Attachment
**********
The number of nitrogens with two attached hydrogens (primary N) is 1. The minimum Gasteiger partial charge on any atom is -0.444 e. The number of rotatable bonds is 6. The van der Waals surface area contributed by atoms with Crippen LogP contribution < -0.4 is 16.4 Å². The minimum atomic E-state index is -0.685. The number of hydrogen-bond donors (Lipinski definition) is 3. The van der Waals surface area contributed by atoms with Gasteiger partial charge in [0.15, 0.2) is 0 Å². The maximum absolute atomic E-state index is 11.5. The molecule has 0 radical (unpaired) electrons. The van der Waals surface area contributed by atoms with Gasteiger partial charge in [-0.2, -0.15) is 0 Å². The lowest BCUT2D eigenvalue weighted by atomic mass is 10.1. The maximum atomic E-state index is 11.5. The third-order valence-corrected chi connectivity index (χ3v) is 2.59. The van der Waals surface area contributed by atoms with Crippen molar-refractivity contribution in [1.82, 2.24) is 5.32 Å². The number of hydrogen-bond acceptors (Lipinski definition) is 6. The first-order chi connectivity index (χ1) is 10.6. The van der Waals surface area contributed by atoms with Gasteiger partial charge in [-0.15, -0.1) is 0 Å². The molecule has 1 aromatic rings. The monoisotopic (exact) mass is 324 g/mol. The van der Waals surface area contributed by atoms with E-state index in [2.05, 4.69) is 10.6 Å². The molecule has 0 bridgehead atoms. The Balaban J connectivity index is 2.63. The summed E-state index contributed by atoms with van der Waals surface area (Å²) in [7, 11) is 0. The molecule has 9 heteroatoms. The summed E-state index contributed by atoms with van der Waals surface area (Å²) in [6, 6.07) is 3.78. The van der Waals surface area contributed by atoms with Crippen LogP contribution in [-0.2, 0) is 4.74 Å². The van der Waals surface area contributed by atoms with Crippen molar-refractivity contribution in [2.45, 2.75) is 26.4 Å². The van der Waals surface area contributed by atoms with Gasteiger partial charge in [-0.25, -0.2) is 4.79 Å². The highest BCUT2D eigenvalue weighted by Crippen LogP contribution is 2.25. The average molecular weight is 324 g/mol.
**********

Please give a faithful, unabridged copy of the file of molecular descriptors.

The number of nitrogens with two attached hydrogens (primary N) is 1. The minimum Gasteiger partial charge on any atom is -0.444 e. The number of rotatable bonds is 6. The van der Waals surface area contributed by atoms with Crippen LogP contribution < -0.4 is 16.4 Å². The minimum atomic E-state index is -0.685. The number of hydrogen-bond donors (Lipinski definition) is 3. The van der Waals surface area contributed by atoms with Gasteiger partial charge in [0.15, 0.2) is 0 Å². The maximum absolute atomic E-state index is 11.5. The molecule has 0 radical (unpaired) electrons. The van der Waals surface area contributed by atoms with Gasteiger partial charge in [-0.2, -0.15) is 0 Å². The lowest BCUT2D eigenvalue weighted by atomic mass is 10.1. The maximum atomic E-state index is 11.5. The third-order valence-corrected chi connectivity index (χ3v) is 2.59. The van der Waals surface area contributed by atoms with Crippen molar-refractivity contribution in [1.82, 2.24) is 5.32 Å². The number of hydrogen-bond acceptors (Lipinski definition) is 6. The first-order chi connectivity index (χ1) is 10.6. The van der Waals surface area contributed by atoms with Gasteiger partial charge in [-0.15, -0.1) is 0 Å². The molecule has 1 aromatic rings. The monoisotopic (exact) mass is 324 g/mol. The van der Waals surface area contributed by atoms with E-state index in [2.05, 4.69) is 10.6 Å². The molecule has 0 bridgehead atoms. The Balaban J connectivity index is 2.63. The summed E-state index contributed by atoms with van der Waals surface area (Å²) in [7, 11) is 0. The molecule has 9 heteroatoms. The summed E-state index contributed by atoms with van der Waals surface area (Å²) in [6, 6.07) is 3.78. The van der Waals surface area contributed by atoms with Crippen LogP contribution in [-0.2, 0) is 4.74 Å². The van der Waals surface area contributed by atoms with Crippen molar-refractivity contribution in [2.45, 2.75) is 26.4 Å². The van der Waals surface area contributed by atoms with Gasteiger partial charge in [-0.25, -0.2) is 4.79 Å². The highest BCUT2D eigenvalue weighted by Crippen LogP contribution is 2.25. The average molecular weight is 324 g/mol.